The Historic Erie Canal

As I’ve been mentioning cycling the route of the Erie Canal, a few people have told me they are unfamiliar with the canal. Completed in 1825, the Erie Canal stretched 363 miles (584 km) from Buffalo, NY to Albany, NY. It allowed goods and materials to be inexpensively transported by water from the Midwest to the Port of New York for trade and export. This helped a growing country to expand economically and geographically. It made New York City the chief port and economic center of the US. Several cities sprang up along the route to service the needs of those traveling the canal. Eventually, much of the materials previously brought by canal barges began to be transported by rail. In 1918, the historic canal was replaced with a more modern waterway.


20 thoughts on “The Historic Erie Canal

    1. milfordstreet Post author

      Thank you…Yes, we returned the other day and I’ve been editing ever since. These were shot with a Lumix that I got for the trip. It is small and lightweight yet allowed me to shoot in RAW and use many of the bells and whistles the Canon has. Otto mentioned it on his site and gave me the idea.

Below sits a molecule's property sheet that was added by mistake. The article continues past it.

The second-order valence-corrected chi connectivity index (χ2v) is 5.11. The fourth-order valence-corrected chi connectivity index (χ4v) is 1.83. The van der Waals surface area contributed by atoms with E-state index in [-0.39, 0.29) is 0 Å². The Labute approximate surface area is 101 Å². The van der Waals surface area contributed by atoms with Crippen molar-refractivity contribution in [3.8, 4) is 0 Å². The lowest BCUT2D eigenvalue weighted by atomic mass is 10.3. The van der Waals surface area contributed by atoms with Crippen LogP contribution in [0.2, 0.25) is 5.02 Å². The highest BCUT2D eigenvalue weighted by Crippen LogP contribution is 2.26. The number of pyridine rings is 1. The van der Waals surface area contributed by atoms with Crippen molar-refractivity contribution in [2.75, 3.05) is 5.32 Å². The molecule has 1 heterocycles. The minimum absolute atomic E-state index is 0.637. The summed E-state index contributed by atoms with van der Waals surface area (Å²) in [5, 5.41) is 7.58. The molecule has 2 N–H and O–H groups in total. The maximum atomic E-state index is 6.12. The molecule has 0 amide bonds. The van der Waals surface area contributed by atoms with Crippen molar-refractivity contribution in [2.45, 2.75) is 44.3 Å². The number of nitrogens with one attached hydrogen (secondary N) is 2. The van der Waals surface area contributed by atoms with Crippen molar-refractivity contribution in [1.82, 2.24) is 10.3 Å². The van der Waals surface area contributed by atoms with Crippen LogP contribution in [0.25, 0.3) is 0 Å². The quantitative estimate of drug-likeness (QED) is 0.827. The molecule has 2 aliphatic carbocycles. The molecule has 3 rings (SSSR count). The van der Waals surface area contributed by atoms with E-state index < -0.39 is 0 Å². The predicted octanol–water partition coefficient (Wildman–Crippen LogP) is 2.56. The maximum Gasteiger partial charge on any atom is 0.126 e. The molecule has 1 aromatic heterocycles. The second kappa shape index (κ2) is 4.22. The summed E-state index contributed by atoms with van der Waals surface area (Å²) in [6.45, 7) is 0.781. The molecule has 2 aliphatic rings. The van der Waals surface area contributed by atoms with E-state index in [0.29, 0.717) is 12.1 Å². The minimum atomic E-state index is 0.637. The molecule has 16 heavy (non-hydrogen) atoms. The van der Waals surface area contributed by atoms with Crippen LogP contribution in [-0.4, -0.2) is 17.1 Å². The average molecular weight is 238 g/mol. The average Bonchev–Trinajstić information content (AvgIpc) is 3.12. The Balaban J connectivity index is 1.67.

1. Alexandra

    very beautiful shots, Chris… kinda have the atmosphere I’ve imagined in “The Adventures of Tom Sawyer” πŸ™‚ I like the one with the steam coming out of the boat very much… πŸ™‚

  2. milfordstreet Post author

    Thank you…ah, you like the tug boat. It is cute. There is a children’s book here about a tugboat. I think your boys maybe a bit too old for it now, though. It does have a Tom Sawyer type of feel to it; I had not put that connection together. πŸ™‚

  3. brecore

    I love seeing all of the pictures you’ve been posting of New York. I’m from a small town mid-way between Albany and Saratoga, so I recognize a lot of places in your photos, but it’s always amazing how pretty these places can seem in pictures, when in “real life” they just seem so ordinary. πŸ™‚


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